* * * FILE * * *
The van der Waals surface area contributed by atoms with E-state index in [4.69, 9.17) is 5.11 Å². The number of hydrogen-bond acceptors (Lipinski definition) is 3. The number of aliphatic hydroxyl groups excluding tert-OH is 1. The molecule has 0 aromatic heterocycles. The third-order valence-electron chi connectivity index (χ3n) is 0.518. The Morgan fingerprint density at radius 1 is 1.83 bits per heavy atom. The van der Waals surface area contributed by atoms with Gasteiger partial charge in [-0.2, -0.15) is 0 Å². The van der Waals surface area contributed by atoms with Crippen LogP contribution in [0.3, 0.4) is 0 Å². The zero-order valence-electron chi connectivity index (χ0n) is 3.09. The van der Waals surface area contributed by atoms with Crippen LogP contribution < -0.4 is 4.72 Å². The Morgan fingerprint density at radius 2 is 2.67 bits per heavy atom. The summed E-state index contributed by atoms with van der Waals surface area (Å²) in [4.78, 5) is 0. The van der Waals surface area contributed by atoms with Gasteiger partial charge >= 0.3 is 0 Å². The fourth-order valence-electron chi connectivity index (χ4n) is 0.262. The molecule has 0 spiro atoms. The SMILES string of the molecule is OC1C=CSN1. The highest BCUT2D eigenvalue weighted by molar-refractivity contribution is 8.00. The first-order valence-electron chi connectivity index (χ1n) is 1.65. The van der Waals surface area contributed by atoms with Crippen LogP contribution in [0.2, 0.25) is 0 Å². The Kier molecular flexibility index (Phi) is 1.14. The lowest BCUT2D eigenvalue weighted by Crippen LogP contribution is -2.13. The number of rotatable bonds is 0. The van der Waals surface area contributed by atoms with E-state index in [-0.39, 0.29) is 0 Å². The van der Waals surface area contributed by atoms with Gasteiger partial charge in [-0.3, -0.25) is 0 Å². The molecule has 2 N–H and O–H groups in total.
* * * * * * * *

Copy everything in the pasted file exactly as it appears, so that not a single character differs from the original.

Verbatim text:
The van der Waals surface area contributed by atoms with E-state index in [4.69, 9.17) is 5.11 Å². The number of hydrogen-bond acceptors (Lipinski definition) is 3. The number of aliphatic hydroxyl groups excluding tert-OH is 1. The molecule has 0 aromatic heterocycles. The third-order valence-electron chi connectivity index (χ3n) is 0.518. The Morgan fingerprint density at radius 1 is 1.83 bits per heavy atom. The van der Waals surface area contributed by atoms with Gasteiger partial charge in [-0.2, -0.15) is 0 Å². The van der Waals surface area contributed by atoms with Crippen LogP contribution in [0.3, 0.4) is 0 Å². The zero-order valence-electron chi connectivity index (χ0n) is 3.09. The van der Waals surface area contributed by atoms with Crippen LogP contribution < -0.4 is 4.72 Å². The Morgan fingerprint density at radius 2 is 2.67 bits per heavy atom. The summed E-state index contributed by atoms with van der Waals surface area (Å²) in [4.78, 5) is 0. The van der Waals surface area contributed by atoms with Gasteiger partial charge >= 0.3 is 0 Å². The fourth-order valence-electron chi connectivity index (χ4n) is 0.262. The molecule has 0 spiro atoms. The SMILES string of the molecule is OC1C=CSN1. The highest BCUT2D eigenvalue weighted by molar-refractivity contribution is 8.00. The first-order valence-electron chi connectivity index (χ1n) is 1.65. The van der Waals surface area contributed by atoms with Crippen LogP contribution in [0.2, 0.25) is 0 Å². The Kier molecular flexibility index (Phi) is 1.14. The lowest BCUT2D eigenvalue weighted by Crippen LogP contribution is -2.13. The number of rotatable bonds is 0. The van der Waals surface area contributed by atoms with E-state index in [-0.39, 0.29) is 0 Å². The van der Waals surface area contributed by atoms with Gasteiger partial charge in [-0.3, -0.25) is 0 Å². The molecule has 2 N–H and O–H groups in total.